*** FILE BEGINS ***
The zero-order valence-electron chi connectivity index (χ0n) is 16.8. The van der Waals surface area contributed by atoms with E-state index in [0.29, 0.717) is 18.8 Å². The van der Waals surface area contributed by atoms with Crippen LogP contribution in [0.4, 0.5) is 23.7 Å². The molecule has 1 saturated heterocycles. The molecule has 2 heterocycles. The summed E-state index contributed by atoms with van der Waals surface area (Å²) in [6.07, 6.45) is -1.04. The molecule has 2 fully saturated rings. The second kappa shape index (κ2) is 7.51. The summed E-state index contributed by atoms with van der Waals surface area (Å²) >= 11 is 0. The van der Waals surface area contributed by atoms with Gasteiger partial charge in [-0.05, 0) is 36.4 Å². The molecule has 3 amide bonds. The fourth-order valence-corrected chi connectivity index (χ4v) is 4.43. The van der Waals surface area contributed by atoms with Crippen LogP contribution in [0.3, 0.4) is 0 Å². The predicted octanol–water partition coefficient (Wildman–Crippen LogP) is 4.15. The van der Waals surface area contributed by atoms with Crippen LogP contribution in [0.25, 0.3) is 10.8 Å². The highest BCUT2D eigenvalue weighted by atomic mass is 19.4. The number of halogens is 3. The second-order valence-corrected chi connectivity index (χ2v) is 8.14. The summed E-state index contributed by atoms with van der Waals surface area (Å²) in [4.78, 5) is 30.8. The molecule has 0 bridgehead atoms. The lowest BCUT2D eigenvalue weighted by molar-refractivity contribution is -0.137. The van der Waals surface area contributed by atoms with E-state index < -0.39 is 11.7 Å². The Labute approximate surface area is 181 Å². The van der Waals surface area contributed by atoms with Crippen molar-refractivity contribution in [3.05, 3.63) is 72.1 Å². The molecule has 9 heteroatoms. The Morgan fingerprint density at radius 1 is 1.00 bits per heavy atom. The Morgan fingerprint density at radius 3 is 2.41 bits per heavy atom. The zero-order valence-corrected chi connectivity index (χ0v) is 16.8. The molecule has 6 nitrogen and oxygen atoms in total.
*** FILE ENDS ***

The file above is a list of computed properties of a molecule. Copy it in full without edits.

The zero-order valence-electron chi connectivity index (χ0n) is 16.8. The van der Waals surface area contributed by atoms with E-state index in [0.29, 0.717) is 18.8 Å². The van der Waals surface area contributed by atoms with Crippen LogP contribution in [0.4, 0.5) is 23.7 Å². The molecule has 1 saturated heterocycles. The molecule has 2 heterocycles. The summed E-state index contributed by atoms with van der Waals surface area (Å²) in [6.07, 6.45) is -1.04. The molecule has 2 fully saturated rings. The second kappa shape index (κ2) is 7.51. The summed E-state index contributed by atoms with van der Waals surface area (Å²) >= 11 is 0. The van der Waals surface area contributed by atoms with Gasteiger partial charge in [-0.05, 0) is 36.4 Å². The molecule has 3 amide bonds. The fourth-order valence-corrected chi connectivity index (χ4v) is 4.43. The van der Waals surface area contributed by atoms with Crippen LogP contribution in [0.3, 0.4) is 0 Å². The predicted octanol–water partition coefficient (Wildman–Crippen LogP) is 4.15. The van der Waals surface area contributed by atoms with Crippen LogP contribution in [0.25, 0.3) is 10.8 Å². The highest BCUT2D eigenvalue weighted by atomic mass is 19.4. The number of halogens is 3. The second-order valence-corrected chi connectivity index (χ2v) is 8.14. The summed E-state index contributed by atoms with van der Waals surface area (Å²) in [4.78, 5) is 30.8. The molecule has 0 bridgehead atoms. The lowest BCUT2D eigenvalue weighted by molar-refractivity contribution is -0.137. The van der Waals surface area contributed by atoms with E-state index < -0.39 is 11.7 Å². The Labute approximate surface area is 181 Å². The van der Waals surface area contributed by atoms with Crippen molar-refractivity contribution in [3.05, 3.63) is 72.1 Å². The molecule has 9 heteroatoms. The Morgan fingerprint density at radius 1 is 1.00 bits per heavy atom. The Morgan fingerprint density at radius 3 is 2.41 bits per heavy atom. The zero-order valence-corrected chi connectivity index (χ0v) is 16.8. The molecule has 6 nitrogen and oxygen atoms in total.